Media’s reaction knee-jerk
Mannika Chopra

India never was one of those countries which had people being shot all over the place, especially journalists. That anomaly was left to the unstable neighbourhood. Yet, last week, without walking into a kidnap trap like American journalist Daniel Pearl did in Karachi, or being the target of extremist elements who killed Lasantha Wickramatunga in Colombo, and most recently Saleem Shahzad outside Islamabad, Jyotirmay Dey was assassinated in the middle of the day by assailants on motor cycles.

His crime, we were told repeatedly by news channels, was that in pursuit of his professional duties, he was following the trail of Mumbai’s oil mafia/building mafia. That was enough to eliminate him, said Sheila Bhat, one of the few journalists who has also followed the underbelly of Mumbai, on Headlines Today. Frequent attacks on journalists — 27 last year alone — far too infrequent arrests, and now killings, are sadly becoming commonplace events.

Dey’s careergraph showed that he was constantly engaged in uncovering the underworld
Dey’s careergraph showed that he was constantly engaged in uncovering the underworld

But even more commonplace is our lack of horror. Perhaps viewers are so numbed with the corruption, the sleaze, the rapes and the general murders that are shown on TV that a journalist’s assassination becomes only part of a daily string of injustices. Only it isn’t. When a journalist is eliminated because he is going to uncover a national misdeed, then it is about time the establishment and the electronic media react, perhaps in the same measure they reacted to Jessica’s death in the`A0past, and more recently to Anna Hazare and Baba Ram Dev’s fast. Though there were discussions galore — Aaj Tak’s primetime focus was especially riveting — coverage was limited to mostly spot reporting and knee-jerk reactions. NDTV 24X7 was caught so off-guard that anchor Amitabh Revi, referred to the killing as the death of a journalist by an "unidentified paper." A slip of the tongue is not abnormal in the case of breaking news but perhaps a correction should have followed.

An investigative reporter in the old-fashioned sense, Dey’s careergraph showed that he was constantly engaged in uncovering the underworld. In fact, this plain-speaking journo was for Mumbai’s hardcore media community the defining face of investigative reporting. So it was not unusual that dramatis personae of his stories loved to hate him. His death will not go wasted if a strong visual medium like television picks up where he left off and proves that, like the print media, it too can follow the hard stories with conviction.

M.F.Husain’s death also received a sporadic response from TV. In self-imposed exile after he was threatened by Hindu extremists for allegedly misrepresenting Hindu gods, the artist, living in Dubai for the greater part, perforce changed his nationality, though he continued to`A0pine for India and paint with the passion of a 20-year-old. As Arun Vadhera said in one of his comments highlighted in a CNN-IBN scroll, Indian art has lost the roof over its head. But if you looked hard at the tone and the tenor of TV’s frenzied coverage, it focussed more on Husain, the controversial artist, instead of his legacy. You would have thought that with Husain being 96, news channels would have had some sort of programme ready in the bank for a quick broadcast. Alack and alas.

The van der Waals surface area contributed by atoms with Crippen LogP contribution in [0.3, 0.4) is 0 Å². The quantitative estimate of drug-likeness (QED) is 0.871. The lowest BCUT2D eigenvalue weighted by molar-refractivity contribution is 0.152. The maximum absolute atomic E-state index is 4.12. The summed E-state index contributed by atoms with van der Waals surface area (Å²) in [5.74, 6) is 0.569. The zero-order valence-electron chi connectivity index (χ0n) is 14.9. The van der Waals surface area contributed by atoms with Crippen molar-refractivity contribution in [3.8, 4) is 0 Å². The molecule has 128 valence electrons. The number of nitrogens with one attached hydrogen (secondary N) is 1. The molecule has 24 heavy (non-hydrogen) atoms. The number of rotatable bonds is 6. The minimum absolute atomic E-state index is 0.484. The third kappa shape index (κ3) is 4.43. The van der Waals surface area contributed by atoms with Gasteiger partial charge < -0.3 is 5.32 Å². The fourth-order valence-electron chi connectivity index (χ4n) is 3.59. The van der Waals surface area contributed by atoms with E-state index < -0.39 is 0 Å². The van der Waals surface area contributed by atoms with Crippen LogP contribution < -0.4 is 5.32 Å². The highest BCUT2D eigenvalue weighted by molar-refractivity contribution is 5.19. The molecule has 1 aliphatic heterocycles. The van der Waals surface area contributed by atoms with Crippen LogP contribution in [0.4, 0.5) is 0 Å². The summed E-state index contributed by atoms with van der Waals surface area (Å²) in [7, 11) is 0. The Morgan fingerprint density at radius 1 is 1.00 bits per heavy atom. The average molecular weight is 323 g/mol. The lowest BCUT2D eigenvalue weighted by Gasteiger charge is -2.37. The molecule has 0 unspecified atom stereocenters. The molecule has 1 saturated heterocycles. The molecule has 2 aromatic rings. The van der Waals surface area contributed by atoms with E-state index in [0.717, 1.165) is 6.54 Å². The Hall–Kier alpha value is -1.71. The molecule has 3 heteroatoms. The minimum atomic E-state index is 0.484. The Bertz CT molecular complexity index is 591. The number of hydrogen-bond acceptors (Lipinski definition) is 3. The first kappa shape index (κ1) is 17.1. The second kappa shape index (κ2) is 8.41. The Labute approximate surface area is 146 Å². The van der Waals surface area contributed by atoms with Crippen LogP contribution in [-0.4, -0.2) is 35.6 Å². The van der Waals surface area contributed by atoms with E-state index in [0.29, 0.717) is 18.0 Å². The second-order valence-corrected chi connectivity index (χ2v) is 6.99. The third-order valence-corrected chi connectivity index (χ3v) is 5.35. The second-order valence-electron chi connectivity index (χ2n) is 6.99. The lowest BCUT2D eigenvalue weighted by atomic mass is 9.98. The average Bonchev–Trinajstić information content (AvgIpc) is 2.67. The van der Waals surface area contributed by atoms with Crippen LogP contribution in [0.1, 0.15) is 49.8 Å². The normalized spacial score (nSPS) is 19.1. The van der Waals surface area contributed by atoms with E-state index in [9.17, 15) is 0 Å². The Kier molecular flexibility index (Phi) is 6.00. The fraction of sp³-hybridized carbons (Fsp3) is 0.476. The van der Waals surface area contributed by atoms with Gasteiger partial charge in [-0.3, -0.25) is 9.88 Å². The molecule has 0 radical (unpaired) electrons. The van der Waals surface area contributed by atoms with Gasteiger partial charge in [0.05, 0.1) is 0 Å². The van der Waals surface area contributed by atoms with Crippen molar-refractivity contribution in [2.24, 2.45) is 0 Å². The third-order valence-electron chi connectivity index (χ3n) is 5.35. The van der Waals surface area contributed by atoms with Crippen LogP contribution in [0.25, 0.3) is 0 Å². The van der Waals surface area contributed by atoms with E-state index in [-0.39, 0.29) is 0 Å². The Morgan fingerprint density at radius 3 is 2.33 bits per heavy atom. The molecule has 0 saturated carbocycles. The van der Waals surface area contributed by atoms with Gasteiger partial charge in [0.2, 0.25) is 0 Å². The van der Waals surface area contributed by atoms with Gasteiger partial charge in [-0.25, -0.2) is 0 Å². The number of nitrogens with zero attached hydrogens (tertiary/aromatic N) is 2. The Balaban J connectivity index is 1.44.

Simi, Simi, Simi, what can one say about your new series India’s Most Desirable, aired on Star World this week? That it is fundamentally flawed, a blatant advertisement for Neutrogena’s skin care products and for earrings that shimmer and shake like crystal chandeliers. All that in that order. When Simi Garewal began her Rendezvous with Simi, yonks ago, there were many who rolled their eyes at the thought of her weekly t`EAte-`E0-t`EAte.

Dressed in pristine white, in a set that resembled a boudoir, she would softly needle her guests who ranged from stars to corporates to cultural icons. The programmes were part-confessional (remember the teary Rekha?), part-recreational (remember Priyanka Chopra’s extempore singing?) and part-psychoanalysis (recall Ratan Tata’s ramblings?). With her phony accent, she was the original pioneer of the celeb chat show format, preceding the Karan Johars and Koel Puries of the TV world.

With its non-stop celebrity moments, the show overnight became a talking point. But this series — it really cannot be called a new season because the format is as different as is the name of the show— is not true to the lady who had a calling (Past tense deliberate). Limited to singletons (hence desirable) in the first episode, Ranbir Kapoor was interviewed by a clearly smitten Simi. One segment had Simi, dressed in a strange skirt which matched her earrings, coquettishly imitating Ranbir’s pretend girlfriend, Kiki. My toes were curling. Earlier, the host understood that the focus of her chat show was her guest; now somehow she believes that the focus of her chat show should only be her guest’s relationships. Yuck.